It is time for another book review post! I recently finished Lauren Oliver's remarkable Delirium trilogy. The trilogy is a dystopian series that revolves around the life of Lena Holoway. Lena lives in a society in which love - or deliria - is viewed as a terrible disease and one that must be prevented. Scientists are able to cure the disease and keep it from contaminating others. The government makes certain that all citizens receive the cure at the time of their 18th birthday. Before her procedure, Lena encounters the unthinkable disaster: she falls in love.
Delirium is the first in the trilogy, followed by Pandemonium and Requiem, respectfully. Obviously, I won't go too in-depth about the plotline because I know you don't want spoilers! This trilogy is a riveting portrayal of the powerful advantages and shortcomings of love in a dangerous world. Oliver weaves a complex picture of what it means to be in love when all others are against the idea of something so uncertain. I found her writing style to be refreshing and incredibly in-depth. She has a unique way of perceiving the emotions of people. Lena is a character who grows stronger throughout the course of the trilogy and ultimately discovers her own beliefs on life. Many of Lena's thought-provoking passages stood out to me over the duration of the novel:
"It's so strange how life works: you want something and you wait and wait and feel like it's taking forever to come. Then it happens and it's over and all you want to do is curl back up in that moment before things changed" (Oliver 38).
Wow. Talk about a powerful statement. While I was reading this book, I was going through some serious life changes and choices - things that at the time, I knew I wanted more than anything. Oliver delves deeply into the human spirit and reflects humanity's difficulty in accepting change through Lena's own thoughts and feelings. As an educator, I strongly believe that the author has the power to teach us lessons about life through his or her writing, and Oliver does an incredible job with this. Books belong to their readers and the lessons that we take away from them are the ones that will stay with us forever.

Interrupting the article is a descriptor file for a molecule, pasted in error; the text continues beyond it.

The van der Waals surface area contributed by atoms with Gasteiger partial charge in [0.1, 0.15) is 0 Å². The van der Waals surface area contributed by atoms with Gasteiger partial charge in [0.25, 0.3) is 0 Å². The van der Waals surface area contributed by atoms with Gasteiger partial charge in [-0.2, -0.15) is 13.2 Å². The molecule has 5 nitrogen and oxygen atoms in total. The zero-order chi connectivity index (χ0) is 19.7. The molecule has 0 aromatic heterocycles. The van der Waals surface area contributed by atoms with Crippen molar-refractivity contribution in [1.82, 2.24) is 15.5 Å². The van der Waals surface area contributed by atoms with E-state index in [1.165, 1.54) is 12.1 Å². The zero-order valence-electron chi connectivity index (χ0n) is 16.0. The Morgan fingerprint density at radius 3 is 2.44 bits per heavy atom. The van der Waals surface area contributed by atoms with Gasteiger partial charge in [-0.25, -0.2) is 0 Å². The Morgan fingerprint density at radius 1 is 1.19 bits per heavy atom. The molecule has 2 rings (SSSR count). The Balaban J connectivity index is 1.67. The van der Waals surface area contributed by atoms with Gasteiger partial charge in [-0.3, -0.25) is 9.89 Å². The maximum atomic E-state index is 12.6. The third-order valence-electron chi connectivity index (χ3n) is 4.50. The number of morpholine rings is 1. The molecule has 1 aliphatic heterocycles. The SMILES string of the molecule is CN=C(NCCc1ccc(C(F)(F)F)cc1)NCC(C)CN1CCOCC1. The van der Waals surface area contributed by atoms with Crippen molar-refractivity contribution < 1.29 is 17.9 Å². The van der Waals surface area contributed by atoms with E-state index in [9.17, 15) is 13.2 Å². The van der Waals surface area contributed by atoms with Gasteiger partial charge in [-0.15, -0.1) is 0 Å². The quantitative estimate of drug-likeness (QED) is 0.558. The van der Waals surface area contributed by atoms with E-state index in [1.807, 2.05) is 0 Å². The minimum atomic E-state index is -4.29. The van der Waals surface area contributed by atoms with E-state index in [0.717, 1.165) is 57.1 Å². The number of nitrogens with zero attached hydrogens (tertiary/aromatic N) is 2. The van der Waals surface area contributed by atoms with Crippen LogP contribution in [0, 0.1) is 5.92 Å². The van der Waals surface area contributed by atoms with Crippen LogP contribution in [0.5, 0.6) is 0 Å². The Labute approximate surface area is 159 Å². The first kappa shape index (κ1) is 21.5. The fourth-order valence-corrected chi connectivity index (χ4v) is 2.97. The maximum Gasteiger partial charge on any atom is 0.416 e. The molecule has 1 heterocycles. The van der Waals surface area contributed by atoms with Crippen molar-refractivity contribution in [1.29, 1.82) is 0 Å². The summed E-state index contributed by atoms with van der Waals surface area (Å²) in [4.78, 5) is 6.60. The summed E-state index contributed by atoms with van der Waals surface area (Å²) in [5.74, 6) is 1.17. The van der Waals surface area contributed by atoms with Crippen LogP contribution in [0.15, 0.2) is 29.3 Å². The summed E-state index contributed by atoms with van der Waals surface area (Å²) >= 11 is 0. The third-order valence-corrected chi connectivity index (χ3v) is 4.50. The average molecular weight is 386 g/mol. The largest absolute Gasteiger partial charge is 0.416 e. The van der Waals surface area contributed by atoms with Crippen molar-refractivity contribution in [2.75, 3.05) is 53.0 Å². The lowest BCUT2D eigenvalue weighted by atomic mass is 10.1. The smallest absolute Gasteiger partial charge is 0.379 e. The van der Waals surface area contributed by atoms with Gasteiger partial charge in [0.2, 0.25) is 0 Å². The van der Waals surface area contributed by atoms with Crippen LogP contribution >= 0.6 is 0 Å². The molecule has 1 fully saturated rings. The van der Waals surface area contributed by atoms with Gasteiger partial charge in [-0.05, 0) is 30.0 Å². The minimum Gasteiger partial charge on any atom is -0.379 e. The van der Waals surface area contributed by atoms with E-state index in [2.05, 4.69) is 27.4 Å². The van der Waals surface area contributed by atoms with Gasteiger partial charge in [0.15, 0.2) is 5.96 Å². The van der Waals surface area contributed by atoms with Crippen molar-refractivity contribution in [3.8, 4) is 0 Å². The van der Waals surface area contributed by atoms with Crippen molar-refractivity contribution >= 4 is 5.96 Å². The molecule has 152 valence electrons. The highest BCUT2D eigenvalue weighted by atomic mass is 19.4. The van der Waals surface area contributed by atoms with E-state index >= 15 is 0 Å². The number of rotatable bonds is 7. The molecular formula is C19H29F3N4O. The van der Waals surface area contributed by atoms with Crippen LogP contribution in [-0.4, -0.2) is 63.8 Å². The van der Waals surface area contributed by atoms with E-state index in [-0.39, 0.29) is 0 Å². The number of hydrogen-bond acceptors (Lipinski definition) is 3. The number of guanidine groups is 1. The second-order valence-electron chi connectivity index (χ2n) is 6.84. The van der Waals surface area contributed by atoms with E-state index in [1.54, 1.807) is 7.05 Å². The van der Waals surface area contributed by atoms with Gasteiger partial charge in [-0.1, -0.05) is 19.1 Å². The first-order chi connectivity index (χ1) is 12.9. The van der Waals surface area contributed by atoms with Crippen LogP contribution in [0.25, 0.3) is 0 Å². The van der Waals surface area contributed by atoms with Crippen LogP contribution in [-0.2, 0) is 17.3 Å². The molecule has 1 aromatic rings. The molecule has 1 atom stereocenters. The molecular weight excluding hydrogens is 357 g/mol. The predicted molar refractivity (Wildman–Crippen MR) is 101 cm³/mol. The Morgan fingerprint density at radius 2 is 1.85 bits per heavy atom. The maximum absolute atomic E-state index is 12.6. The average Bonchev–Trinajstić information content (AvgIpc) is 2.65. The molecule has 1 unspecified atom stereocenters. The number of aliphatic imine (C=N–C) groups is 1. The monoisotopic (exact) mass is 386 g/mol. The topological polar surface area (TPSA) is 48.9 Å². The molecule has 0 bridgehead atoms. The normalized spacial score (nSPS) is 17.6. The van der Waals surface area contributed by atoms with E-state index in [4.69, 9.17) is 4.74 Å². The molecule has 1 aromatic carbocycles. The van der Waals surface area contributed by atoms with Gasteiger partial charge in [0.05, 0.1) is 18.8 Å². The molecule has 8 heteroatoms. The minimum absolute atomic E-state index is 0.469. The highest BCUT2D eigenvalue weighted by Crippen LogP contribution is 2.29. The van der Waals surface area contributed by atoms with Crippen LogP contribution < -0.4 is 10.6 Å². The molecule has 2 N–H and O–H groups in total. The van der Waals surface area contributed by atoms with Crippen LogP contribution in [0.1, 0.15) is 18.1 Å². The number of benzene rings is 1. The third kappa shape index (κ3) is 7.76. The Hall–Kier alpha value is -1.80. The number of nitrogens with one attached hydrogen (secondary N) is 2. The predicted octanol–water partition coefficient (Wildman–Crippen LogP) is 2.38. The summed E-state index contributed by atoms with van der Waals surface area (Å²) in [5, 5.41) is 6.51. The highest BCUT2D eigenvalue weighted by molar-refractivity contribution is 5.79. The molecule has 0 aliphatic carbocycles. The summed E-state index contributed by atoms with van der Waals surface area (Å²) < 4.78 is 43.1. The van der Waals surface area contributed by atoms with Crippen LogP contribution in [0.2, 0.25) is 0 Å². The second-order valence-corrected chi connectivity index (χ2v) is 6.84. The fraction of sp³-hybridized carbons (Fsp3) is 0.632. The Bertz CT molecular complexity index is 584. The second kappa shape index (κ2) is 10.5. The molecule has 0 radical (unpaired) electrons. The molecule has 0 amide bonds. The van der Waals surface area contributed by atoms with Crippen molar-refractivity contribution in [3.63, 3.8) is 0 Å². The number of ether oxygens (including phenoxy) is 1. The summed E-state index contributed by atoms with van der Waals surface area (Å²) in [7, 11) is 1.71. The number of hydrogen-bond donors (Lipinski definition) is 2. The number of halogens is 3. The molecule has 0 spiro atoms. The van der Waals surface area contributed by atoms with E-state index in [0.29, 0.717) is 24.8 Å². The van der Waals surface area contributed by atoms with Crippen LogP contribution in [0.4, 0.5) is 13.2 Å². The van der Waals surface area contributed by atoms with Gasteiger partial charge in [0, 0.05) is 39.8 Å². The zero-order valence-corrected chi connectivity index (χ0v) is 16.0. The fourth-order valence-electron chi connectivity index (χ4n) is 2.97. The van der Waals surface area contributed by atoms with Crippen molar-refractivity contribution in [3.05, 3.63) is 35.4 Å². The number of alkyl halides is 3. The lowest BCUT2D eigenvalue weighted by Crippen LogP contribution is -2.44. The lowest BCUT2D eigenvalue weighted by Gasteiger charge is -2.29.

One more passage I want to share from the novel is this:
"Sometimes I feel like if you just watch things, just sit still and let the world exist in front of you - sometimes I swear that just for a second time freezes and the world pauses in its tilt. Just for a second. And if you somehow found a way to live in that second, then you would live forever" (Oliver 108).
I'm sure we've all been there - caught up in the importance and complexity of a moment and wish we could hang on to it forever. We know that if we blink, or look away, the moment is lost in a sea of others. Lena wistfully learns throughout the course of the trilogy that she can't always freeze time and live in a moment forever. What makes her a strong character is her ability to move beyond a moment and in many ways, embrace the chaos.
Overall, you will not want to miss this well-written series. Delirium will make you think, make you smile, make you laugh, and even maybe make you cry. The action will keep you turning pages for hours as you chastise yourself that you were "only going to read one more chapter" (been there, done that). And ultimately, I hope you learn what Lena does: "...that life isn't life if you just float through it. I know that the whole point - the only point - is to find the things that matter, and hold on to them, and fight for them, and refuse to let them go" (Oliver 263).
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